Building health information infrastructure in communities is very challenging. One important reason is that it requires fundamental changes in how nearly everyone in health care does their job every day. Such massive change is never easy — and is never easy to manage. I’m assuming that since you’re reading this, you are involved in some fashion in trying to implement health information infrastructure in your community. Therefore, you are likely to find that your efforts, while well-intentioned, are not always welcome or productive. In an effort to help you navigate through the problems of managing change, I wanted to share some observations that may be helpful.
Resistance to Change
First and foremost, the world doesn’t want to be changed. Organizations are not “resistant to change,” but are established and designed purposely to prevent change. Processes are constructed for the express purpose of executing the same (previously successful) steps over and over — ostensibly to produce future success. This is totally rational. After all, you wouldn’t want an organization to invent a process for producing payroll checks from scratch every pay period. No — the efficient organization develops a process, documents it, hires staff to run it, and expects it to be done the same way every time. But this does not make the process amenable to needed change — quite the contrary, it is (and is designed to be) resistant to it. Just as a car simply will not fly unless you add wings, fighting against this basic characteristic of organizations is fruitless. If you want to change things in an organization, you’ll need to understand how to help reconfigure it — figuratively to “add wings” — to accommodate the new techniques. Simply pointing out the benefits of the “new way” is not an effective approach.
Change is not Welcome
Second, you should also recognize that as a change agent, you will not be welcomed, honored, or lauded — at least until sometime after the change is complete and proven successful (and maybe not even then). Even if what you are suggesting is the most reasonable, sensible, life-saving, and cost-effective idea, don’t expect congratulations followed by rapid adoption. Recall that it took the British Navy nearly 200 years to adopt the use of citrus fruit to prevent scurvy after it was clearly proven to be effective in a controlled trial. In order to adopt something new, people must first acknowledge — to some degree — that their current thinking is wrong. This is typically quite difficult — can you think of someone you know who doesn’t believe his or her current opinions are correct?
Likeability Trumps Good Ideas
A third key to success as a change agent is to recognize that your likeability is orders of magnitude more important than the desirable characteristics of whatever change you are proposing. It is obvious — but often overlooked — that organizational decisions are made by human beings. And human beings are not computers, and do not process facts and figures without emotion. Quite the contrary — they will typically use facts and figures to justify what they “feel” is right. And when they “feel” good about the person proposing change, they will be more likely to listen to the new idea and adopt it, even if it is not objectively terrific. So if you want to be a successful change agent, work hard on perfecting your social skills.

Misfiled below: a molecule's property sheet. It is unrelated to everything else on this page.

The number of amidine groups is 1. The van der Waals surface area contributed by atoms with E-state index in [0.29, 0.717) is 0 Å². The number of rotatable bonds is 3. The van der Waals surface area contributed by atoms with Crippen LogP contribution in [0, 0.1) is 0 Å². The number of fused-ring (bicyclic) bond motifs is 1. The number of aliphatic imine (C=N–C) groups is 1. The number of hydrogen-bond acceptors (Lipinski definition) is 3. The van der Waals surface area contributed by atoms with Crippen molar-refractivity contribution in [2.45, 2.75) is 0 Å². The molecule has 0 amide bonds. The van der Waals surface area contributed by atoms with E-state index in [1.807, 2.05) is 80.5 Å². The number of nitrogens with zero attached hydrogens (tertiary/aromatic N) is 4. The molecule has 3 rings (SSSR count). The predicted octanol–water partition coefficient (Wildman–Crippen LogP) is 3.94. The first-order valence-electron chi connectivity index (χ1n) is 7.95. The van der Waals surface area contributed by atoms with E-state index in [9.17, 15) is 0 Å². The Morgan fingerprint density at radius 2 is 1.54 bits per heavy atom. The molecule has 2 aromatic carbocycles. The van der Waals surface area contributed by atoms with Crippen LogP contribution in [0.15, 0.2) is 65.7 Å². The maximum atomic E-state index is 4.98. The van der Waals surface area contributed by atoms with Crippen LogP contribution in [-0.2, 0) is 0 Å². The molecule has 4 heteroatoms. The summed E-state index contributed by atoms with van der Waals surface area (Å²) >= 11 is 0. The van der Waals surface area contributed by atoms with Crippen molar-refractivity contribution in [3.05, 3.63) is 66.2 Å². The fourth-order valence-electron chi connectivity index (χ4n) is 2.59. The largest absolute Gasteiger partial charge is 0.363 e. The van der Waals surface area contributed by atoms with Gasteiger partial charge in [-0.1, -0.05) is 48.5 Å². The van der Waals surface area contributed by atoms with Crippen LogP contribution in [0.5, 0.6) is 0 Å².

Change Must not be too Fast
Fourth, you must recognize that change has a definite “speed limit.” While computer systems can be changed quickly, “peopleware” cannot be rapidly reprogrammed. People are comfortable doing pretty much the same things day after day. If you impose too large a change, it will be immediately rejected — folks will literally refuse to be part of the new system. So incremental approaches are always best. In addition, it is important to keep everyone well-informed by letting them know what is going to happen and how it will affect them. Such communication must be repeated multiple times to be sure that it really reaches everyone.
Listening to Stakeholders is Key to Successful Change
Fifth, and perhaps most importantly, you must learn to listen — really listen — to all those who may be affected by the proposed change — and then you must act on what you hear. Listening is a mostly underdeveloped skill in today’s world. When communicating, most people are too busy thinking about their next response to really pay attention to what the other person is saying. There are many techniques that can help. One is simply repeating back what you thought you heard in the form of a question. For example, “did you say that it is more important for a change agent to be likeable than to have the best solution?” This forces you to listen and allows the other person to correct any misperceptions right away.
Once you are really listening, shape your plan based on what you’ve heard. Give people what they want — not what you think they need! And start meeting their objectives as quickly as possible so you can earn their trust. That trust will go a long way in later stages when things inevitably do not go so smoothly. Also, you should note carefully any potential negative impacts expressed to you, and work diligently to minimize them.
To summarize, here are some key lessons about being a “change agent”:
As you pursue your own activities developing health information infrastructure, I hope these ideas are helpful. If you have additional lessons you’d like to share, please feel free to submit a comment.
Next time: Exposing the myths of health information infrastructure